I cannot speak to your particular kit but I can offer a parallel hands-on story.
I had a NAD C370 integrated amp in a prior "B" system. It came with a stock hardwired power cord that paled in comparison to a quality build external one vis-a-vis actual cable quality and gauge, the cable design, the cable sheathing, and the crummy quality of the male plug.
I had the amp professionally modded wherein the stock cord was scrapped and replaced as follows:
- Back panel dremmeled out to accept a quality build female IEC receptacle
- Inserted a comparatively very modestly price $125 quality external power cord (a much thicker and better gauge wire also terminated with quality Wattgates ) now plugged into hospital grade wall receptacles. The comparatively modest price strata of the NAD integrated amp itself and resulting performance capabilities of the kit itself at that price stars was a guideline as to how much my power cord outlay was going to be
The improvement was immediate and it was not subtle: more slam and attack and overall improvement in body that was previously missing .... Well worth the added investment in my case. I experimented later with much better cords (and muchos ka-Ching!) swapped in from my "A" system without any further measurable improvement in the NAD's perfirmance ... There is a threshold after which it made no sense to go hog wild.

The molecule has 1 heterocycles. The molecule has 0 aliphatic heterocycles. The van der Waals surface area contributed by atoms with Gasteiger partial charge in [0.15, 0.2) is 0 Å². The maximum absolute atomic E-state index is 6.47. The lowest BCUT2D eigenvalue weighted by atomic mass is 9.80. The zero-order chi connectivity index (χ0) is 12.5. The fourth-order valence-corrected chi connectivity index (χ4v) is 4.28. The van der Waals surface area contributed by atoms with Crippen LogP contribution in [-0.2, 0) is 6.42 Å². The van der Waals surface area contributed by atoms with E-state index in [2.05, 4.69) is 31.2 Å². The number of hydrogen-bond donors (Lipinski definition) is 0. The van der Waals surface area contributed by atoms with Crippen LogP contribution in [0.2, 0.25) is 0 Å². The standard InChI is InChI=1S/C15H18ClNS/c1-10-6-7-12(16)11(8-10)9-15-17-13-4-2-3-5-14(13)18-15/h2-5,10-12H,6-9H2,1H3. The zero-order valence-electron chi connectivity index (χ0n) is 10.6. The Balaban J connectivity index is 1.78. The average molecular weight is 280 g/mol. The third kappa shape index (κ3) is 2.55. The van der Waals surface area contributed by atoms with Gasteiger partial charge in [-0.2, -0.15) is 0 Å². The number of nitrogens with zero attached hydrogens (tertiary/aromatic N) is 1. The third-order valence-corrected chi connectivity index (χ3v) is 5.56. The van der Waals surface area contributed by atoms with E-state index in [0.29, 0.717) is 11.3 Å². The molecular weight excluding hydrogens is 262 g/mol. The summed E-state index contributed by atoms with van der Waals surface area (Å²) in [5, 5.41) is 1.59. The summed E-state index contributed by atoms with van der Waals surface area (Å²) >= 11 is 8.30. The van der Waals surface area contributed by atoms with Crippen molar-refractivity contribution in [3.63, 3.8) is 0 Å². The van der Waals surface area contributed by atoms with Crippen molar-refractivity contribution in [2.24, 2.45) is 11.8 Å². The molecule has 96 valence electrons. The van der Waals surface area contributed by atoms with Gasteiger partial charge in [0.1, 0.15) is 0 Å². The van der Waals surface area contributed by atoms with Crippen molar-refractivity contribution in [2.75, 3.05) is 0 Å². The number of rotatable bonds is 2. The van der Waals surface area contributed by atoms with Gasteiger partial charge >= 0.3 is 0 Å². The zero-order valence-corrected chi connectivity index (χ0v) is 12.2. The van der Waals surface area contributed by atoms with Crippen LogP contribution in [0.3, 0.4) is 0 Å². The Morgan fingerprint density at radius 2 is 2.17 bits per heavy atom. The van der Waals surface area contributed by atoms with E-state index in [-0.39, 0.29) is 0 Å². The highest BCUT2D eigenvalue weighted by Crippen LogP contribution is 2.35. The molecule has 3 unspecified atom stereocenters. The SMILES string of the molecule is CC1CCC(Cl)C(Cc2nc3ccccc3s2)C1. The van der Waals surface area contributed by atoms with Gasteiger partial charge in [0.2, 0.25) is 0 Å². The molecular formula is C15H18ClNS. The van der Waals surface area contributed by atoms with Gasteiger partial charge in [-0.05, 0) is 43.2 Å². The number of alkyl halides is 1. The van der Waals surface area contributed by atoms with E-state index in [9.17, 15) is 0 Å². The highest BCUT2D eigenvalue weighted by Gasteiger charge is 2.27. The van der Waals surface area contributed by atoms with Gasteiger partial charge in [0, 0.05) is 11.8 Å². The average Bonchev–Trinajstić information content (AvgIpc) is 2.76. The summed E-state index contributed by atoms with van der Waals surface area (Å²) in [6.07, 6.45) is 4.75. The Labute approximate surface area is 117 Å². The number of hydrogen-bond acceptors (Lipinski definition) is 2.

It also actually facilitated the amp's eventual sale as a preferred added feature to the buyer, and I also recouped a good part of the added outlay.
Most gear is built to a cheapest-U-Can-go price point, and "stock" hardwiring is a very common occurrence .
I agree with the prior post that an assessment of cost versus added benefit need to be revisited FIRST with YOUR system.... One-size does not fit all.
The only hardwired "stock" power cord I have is in my HT Vandersteen subwoofer, but it is a clone of an external quality cord anyway and expressly matched to the internal amp by the mfg.